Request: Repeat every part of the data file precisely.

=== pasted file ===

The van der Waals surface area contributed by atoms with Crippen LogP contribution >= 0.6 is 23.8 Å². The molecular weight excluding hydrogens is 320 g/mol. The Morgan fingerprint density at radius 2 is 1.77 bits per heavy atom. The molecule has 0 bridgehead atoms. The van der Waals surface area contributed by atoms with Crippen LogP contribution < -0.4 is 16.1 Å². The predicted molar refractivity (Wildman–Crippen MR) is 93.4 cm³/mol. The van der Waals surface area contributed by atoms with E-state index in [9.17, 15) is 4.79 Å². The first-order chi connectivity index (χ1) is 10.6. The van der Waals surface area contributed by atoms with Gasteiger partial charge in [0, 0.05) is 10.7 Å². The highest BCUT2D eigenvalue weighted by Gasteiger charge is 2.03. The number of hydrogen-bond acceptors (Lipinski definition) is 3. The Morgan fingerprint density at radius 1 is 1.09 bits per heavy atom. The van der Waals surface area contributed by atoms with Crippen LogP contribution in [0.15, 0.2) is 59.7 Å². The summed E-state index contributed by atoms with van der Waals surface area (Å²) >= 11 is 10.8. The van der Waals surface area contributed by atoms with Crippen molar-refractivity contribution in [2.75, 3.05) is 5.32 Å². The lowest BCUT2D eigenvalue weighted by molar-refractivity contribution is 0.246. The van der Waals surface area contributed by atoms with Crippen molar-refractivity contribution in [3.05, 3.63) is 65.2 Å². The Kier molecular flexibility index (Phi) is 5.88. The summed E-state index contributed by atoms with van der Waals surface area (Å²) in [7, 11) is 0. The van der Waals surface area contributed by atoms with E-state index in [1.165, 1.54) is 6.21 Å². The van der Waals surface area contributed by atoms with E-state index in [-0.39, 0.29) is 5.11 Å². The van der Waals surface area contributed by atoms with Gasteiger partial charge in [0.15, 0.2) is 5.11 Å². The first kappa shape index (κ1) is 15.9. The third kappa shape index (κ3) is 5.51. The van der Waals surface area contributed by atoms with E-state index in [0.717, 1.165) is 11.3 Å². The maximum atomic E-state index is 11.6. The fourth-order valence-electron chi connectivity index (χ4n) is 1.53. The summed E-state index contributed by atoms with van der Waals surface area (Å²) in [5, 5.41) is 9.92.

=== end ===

The van der Waals surface area contributed by atoms with Crippen LogP contribution >= 0.6 is 23.8 Å². The molecular weight excluding hydrogens is 320 g/mol. The Morgan fingerprint density at radius 2 is 1.77 bits per heavy atom. The molecule has 0 bridgehead atoms. The van der Waals surface area contributed by atoms with Crippen LogP contribution < -0.4 is 16.1 Å². The predicted molar refractivity (Wildman–Crippen MR) is 93.4 cm³/mol. The van der Waals surface area contributed by atoms with E-state index in [9.17, 15) is 4.79 Å². The first-order chi connectivity index (χ1) is 10.6. The van der Waals surface area contributed by atoms with Gasteiger partial charge in [0, 0.05) is 10.7 Å². The highest BCUT2D eigenvalue weighted by Gasteiger charge is 2.03. The number of hydrogen-bond acceptors (Lipinski definition) is 3. The Morgan fingerprint density at radius 1 is 1.09 bits per heavy atom. The van der Waals surface area contributed by atoms with Crippen LogP contribution in [0.15, 0.2) is 59.7 Å². The summed E-state index contributed by atoms with van der Waals surface area (Å²) >= 11 is 10.8. The van der Waals surface area contributed by atoms with Crippen molar-refractivity contribution in [2.75, 3.05) is 5.32 Å². The lowest BCUT2D eigenvalue weighted by molar-refractivity contribution is 0.246. The van der Waals surface area contributed by atoms with Crippen molar-refractivity contribution in [3.05, 3.63) is 65.2 Å². The Kier molecular flexibility index (Phi) is 5.88. The summed E-state index contributed by atoms with van der Waals surface area (Å²) in [7, 11) is 0. The van der Waals surface area contributed by atoms with E-state index in [1.165, 1.54) is 6.21 Å². The van der Waals surface area contributed by atoms with E-state index in [-0.39, 0.29) is 5.11 Å². The van der Waals surface area contributed by atoms with Gasteiger partial charge in [0.15, 0.2) is 5.11 Å². The first kappa shape index (κ1) is 15.9. The third kappa shape index (κ3) is 5.51. The van der Waals surface area contributed by atoms with E-state index in [0.717, 1.165) is 11.3 Å². The maximum atomic E-state index is 11.6. The fourth-order valence-electron chi connectivity index (χ4n) is 1.53. The summed E-state index contributed by atoms with van der Waals surface area (Å²) in [5, 5.41) is 9.92.